On the other hand, Austria-Hungary and later Germany could not be blind to the potentialities of the Ukrainian movement. They had first used it as a tool against the dangers offered by Polish irredentism. Now as they saw it growing in Russia, they began to wonder if it might not be used also as a means of disintegrating that country also. Some of their leaders began to scheme how this could best be done and they were willing to make minor concessions in Eastern Galicia which might win over the loyalty of the Ukrainians and make them more willing to be loyal to the Dual Monarchy.

In this position there ensued a curious tug of war. With the two Empires still nominally at peace, each was doing its best to sponsor a movement that would redound to its  p208 advantage in case of war. Neither one was willing to take any action or embark upon a course that would benefit the Ukrainians themselves. Austria would not establish a separate Ukrainian province which could appear openly in the Parliament and speak freely for the Ukrainian citizens of the Dual Monarchy. Russia would not grant such privileges to the Ukrainians in her own land as would prevent them from looking across the border. She regularly repressed Ukrainian meetings held on the anniversary of the death of Shevchenko, even in St. Petersburg, and continued the monotonous list of arrests and annoying restrictions on all Ukrainian activities. Even such a man as Milyukov could not fail to see that the policy of the government was working to strengthen a movement for Ukrainian separation, at the very moment when it was trying to Russianize the Ukrainians of Galicia, Carpatho-Ukraine and Bukovina.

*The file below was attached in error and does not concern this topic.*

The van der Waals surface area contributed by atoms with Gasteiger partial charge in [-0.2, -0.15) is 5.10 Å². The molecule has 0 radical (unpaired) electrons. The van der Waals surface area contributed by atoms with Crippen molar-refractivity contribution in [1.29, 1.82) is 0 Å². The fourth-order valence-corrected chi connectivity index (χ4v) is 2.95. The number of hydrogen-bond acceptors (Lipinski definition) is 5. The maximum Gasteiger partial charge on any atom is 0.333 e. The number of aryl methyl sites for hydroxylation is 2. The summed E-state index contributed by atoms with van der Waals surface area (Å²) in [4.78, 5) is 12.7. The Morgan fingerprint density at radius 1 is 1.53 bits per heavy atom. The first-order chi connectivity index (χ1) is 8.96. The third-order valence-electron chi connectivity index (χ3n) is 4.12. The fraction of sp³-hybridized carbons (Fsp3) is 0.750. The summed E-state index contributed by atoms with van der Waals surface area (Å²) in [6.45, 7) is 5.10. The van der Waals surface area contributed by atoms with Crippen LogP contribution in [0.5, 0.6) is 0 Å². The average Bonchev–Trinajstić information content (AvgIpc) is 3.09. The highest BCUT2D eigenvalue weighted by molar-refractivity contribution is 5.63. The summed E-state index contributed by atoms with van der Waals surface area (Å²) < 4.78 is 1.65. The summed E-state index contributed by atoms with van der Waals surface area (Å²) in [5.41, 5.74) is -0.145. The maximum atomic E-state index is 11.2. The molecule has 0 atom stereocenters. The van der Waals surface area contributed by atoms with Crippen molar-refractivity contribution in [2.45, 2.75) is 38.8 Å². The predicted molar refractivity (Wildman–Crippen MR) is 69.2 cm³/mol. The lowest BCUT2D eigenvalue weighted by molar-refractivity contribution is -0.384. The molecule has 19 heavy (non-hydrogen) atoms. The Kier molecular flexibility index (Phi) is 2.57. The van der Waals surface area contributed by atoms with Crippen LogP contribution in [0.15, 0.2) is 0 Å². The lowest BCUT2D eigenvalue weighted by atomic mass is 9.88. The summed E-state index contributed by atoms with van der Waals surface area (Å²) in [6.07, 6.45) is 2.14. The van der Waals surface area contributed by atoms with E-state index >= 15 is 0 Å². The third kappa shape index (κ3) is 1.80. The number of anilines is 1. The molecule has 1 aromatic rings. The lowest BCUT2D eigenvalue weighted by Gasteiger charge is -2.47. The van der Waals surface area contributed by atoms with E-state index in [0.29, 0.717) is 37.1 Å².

In this crisis the Ukrainians showed their lack of political maturity. They had been so absorbed in the struggle to lay the foundations for their survival and revival that they had had no opportunity to prepare their position before the outside world. Their great writers and thinkers were less well known abroad than were the leading figures of any other great people. They did not have the control of a single university which would make them known to the world of scholars. They did not have any outstanding figures, known abroad, to plead their cause before neutral opinion and they did not realize that their claims would be evaluated in foreign lands in accordance with the national prejudices of those countries toward the two great Empires which were quarrelling over their possession.

Hence it was that when the crisis actually broke in 1914, Ukraine was a land of mystery to all except a very few scholars. There was no voice raised in her behalf as that of Paderewski for Poland or Masaryk for Czechoslovakia. Lying within the initial theatre of war and destined to be  p209 ravaged by armies on both sides, the Ukrainians had little to do except to trust to the justice of their cause and hope that somehow and in some way they would attract the attention to their problem that it deserved. For years the neighboring peoples had been waiting for the day to come. They had made preparations, often more as an intangible dream than as stark reality but they could, in the crucial moment, put these preparations into action. They could rely upon distinguished sons to win them a hearing everywhere. Rich emigrants could come to their assistance. The Ukrainians had nothing of this. Franko might look forward to the independence of his people with the downfall of the Empires, but even he could hardly think of the way to put his country's cause before the world. Ukraine entered the First World War as the forgotten nation, but the century and a quarter since the new revival started had changed it from an inchoate mass of serfs, as it was at the time of the extinction of the old traditions, into a fairly well concentrated group of people with a strong core and a strong self-consciousness that could not be ignored and that would not perish without striking a blow in its own behalf.

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Page updated: 25 Apr 22